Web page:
Things had finally been looking up for 26-year-old Jinath.
He had married his wife, Fatima, in July. It was a love match, and they had struggled for eight years to win the approval of their parents.
Finally, after Jinath came to Korea, both families accepted the marriage, and they were expecting a child.
Jinath died in the Itaewon crowd disaster on Saturday. Now Fatima, who had been planning to study in Korea, has only one request: “Please send my husband home.”
“She doesn’t have more words than just asking for her husband’s body to perform the last funeral rites,” Ifham, a close friend of the deceased who is helping with the repatriation of the body, told The Korea Herald from Sri Lanka. "We are trying and coordinating with the Sri Lankan Embassy in Seoul but the process is taking time."
“Jinath wanted Fatima to come to Korea for studies, live there with him. She was preparing documents for admission in to a Korean university recently, however, all those dreams have been shattered,” Ifham said.
According to Ifham, Jinath had a lot on his shoulders. Fatima is pregnant, and he was the sole breadwinner for his family. His mother has cancer, his father is diabetic and his elder brother has struggled with mental health issues.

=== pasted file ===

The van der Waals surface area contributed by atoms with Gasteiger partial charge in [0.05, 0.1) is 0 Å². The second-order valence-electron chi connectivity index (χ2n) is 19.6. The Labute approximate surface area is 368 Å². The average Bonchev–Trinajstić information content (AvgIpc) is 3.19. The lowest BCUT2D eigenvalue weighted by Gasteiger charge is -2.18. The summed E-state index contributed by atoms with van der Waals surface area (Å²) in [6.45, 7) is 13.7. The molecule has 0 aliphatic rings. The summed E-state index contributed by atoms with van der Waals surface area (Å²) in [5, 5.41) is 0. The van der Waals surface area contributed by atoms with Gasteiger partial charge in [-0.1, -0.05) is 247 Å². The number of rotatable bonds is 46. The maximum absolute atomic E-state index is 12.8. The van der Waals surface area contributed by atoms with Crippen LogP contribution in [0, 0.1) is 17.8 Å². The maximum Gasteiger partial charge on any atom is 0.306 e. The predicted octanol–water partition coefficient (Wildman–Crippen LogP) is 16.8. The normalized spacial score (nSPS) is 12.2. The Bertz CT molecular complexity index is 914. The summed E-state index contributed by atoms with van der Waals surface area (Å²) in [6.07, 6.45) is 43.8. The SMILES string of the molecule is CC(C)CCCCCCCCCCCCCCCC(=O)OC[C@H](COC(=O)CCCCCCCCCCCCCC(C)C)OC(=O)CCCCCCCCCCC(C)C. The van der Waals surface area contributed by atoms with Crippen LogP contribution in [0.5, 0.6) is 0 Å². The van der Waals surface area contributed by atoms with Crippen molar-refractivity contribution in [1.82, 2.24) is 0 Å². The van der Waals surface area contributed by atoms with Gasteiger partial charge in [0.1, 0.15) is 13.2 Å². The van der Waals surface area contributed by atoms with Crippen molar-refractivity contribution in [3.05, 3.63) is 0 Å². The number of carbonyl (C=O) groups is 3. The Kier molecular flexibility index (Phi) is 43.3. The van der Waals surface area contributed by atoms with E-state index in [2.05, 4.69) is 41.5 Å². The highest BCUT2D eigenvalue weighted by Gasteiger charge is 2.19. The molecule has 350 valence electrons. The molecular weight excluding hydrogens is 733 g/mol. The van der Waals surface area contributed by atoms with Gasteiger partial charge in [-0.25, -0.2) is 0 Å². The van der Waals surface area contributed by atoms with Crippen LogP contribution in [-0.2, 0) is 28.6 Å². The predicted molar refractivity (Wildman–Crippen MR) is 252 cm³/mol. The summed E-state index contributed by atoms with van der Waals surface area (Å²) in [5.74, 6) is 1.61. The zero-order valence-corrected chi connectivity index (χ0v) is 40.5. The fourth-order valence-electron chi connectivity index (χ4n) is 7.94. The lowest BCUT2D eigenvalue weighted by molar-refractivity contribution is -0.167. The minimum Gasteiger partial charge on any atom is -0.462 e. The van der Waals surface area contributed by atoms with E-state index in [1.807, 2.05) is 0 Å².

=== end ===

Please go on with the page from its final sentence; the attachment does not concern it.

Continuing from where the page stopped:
“Jinath came to Korea to earn money, treat his mother’s cancer, send his brother to a foreign country, get married, build a home, a family. He had many dreams,” Katheer, one of Jinath’s co-workers, told The Korea Herald.
Katheer said that Jinath was not known for frequenting nightclubs, and that he had only gone out to take a walk that night.
“It was not the time for him to leave us, I just can’t believe this happened,” he said.
According to Rihas, another friend of Jinath working to send him home, Jinath could not be reached after 9 p.m. Saturday, and Jinath’s phone was found at a subway station the following day.
In the confusion that followed the incident, locating Jinath was an ordeal, Rihas and the others recalled.
“We contacted Hannam Community Service Center many times for Jinath’s whereabouts, but every time, we were told only to wait. Finally, we found out through Sri Lankan community sources that Jinath is in Boramae hospital,” Rihas said, adding that he and the others only thought that Jinath had been hospitalized.
Though the South Korean government and the Sri Lankan Embassy have said they will offer support, Ifham says that Jinath’s family are worried about the expenses of bringing his body home.
“If needed, we will collect donations among community members,” stressed a Pakistani businessman who runs an Indian restaurant in Itaewon.
“We will coordinate with many foreign residents and prepare accordingly,” the restaurant owner told The Korea Herald.
The Sri Lankan Embassy in Seoul told The Korea Herald that it remained committed to extending as much assistance as it can.